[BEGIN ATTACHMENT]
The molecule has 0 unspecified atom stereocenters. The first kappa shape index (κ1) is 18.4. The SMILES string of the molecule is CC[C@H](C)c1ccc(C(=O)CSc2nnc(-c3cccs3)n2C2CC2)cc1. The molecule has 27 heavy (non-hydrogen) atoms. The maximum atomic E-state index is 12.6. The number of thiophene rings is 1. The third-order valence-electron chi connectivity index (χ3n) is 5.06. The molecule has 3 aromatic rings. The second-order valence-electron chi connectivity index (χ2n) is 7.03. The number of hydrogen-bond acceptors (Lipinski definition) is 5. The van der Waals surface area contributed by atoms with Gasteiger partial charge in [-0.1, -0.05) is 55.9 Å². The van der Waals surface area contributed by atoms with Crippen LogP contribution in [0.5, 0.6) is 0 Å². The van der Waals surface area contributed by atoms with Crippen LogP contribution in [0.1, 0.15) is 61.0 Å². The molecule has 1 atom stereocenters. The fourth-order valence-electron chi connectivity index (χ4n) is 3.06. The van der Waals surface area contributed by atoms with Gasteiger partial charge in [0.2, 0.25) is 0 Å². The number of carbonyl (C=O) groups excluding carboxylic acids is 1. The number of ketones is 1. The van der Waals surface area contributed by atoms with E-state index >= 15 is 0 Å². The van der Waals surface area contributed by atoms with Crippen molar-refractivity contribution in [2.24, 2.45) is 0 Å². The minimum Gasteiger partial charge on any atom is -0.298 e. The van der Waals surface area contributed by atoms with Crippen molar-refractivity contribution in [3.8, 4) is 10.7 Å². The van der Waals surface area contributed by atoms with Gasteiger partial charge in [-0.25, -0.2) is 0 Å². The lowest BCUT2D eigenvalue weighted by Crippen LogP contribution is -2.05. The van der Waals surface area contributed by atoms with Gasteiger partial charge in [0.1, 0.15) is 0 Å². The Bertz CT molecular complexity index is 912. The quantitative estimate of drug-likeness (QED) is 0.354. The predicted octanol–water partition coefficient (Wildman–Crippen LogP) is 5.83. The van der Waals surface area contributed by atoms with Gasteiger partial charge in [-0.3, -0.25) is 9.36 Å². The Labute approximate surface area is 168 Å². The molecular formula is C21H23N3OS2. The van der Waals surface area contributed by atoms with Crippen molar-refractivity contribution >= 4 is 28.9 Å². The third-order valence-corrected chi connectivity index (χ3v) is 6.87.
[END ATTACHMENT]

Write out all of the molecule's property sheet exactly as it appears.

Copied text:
The molecule has 0 unspecified atom stereocenters. The first kappa shape index (κ1) is 18.4. The SMILES string of the molecule is CC[C@H](C)c1ccc(C(=O)CSc2nnc(-c3cccs3)n2C2CC2)cc1. The molecule has 27 heavy (non-hydrogen) atoms. The maximum atomic E-state index is 12.6. The number of thiophene rings is 1. The third-order valence-electron chi connectivity index (χ3n) is 5.06. The molecule has 3 aromatic rings. The second-order valence-electron chi connectivity index (χ2n) is 7.03. The number of hydrogen-bond acceptors (Lipinski definition) is 5. The van der Waals surface area contributed by atoms with Gasteiger partial charge in [-0.1, -0.05) is 55.9 Å². The van der Waals surface area contributed by atoms with Crippen LogP contribution in [0.5, 0.6) is 0 Å². The van der Waals surface area contributed by atoms with Crippen LogP contribution in [0.1, 0.15) is 61.0 Å². The molecule has 1 atom stereocenters. The fourth-order valence-electron chi connectivity index (χ4n) is 3.06. The van der Waals surface area contributed by atoms with Gasteiger partial charge in [0.2, 0.25) is 0 Å². The number of carbonyl (C=O) groups excluding carboxylic acids is 1. The number of ketones is 1. The van der Waals surface area contributed by atoms with E-state index >= 15 is 0 Å². The van der Waals surface area contributed by atoms with Crippen molar-refractivity contribution in [2.24, 2.45) is 0 Å². The minimum Gasteiger partial charge on any atom is -0.298 e. The van der Waals surface area contributed by atoms with Crippen molar-refractivity contribution in [3.8, 4) is 10.7 Å². The van der Waals surface area contributed by atoms with Gasteiger partial charge in [-0.25, -0.2) is 0 Å². The lowest BCUT2D eigenvalue weighted by Crippen LogP contribution is -2.05. The van der Waals surface area contributed by atoms with Gasteiger partial charge in [0.1, 0.15) is 0 Å². The Bertz CT molecular complexity index is 912. The quantitative estimate of drug-likeness (QED) is 0.354. The predicted octanol–water partition coefficient (Wildman–Crippen LogP) is 5.83. The van der Waals surface area contributed by atoms with Gasteiger partial charge in [-0.3, -0.25) is 9.36 Å². The Labute approximate surface area is 168 Å². The molecular formula is C21H23N3OS2. The van der Waals surface area contributed by atoms with Crippen molar-refractivity contribution >= 4 is 28.9 Å². The third-order valence-corrected chi connectivity index (χ3v) is 6.87.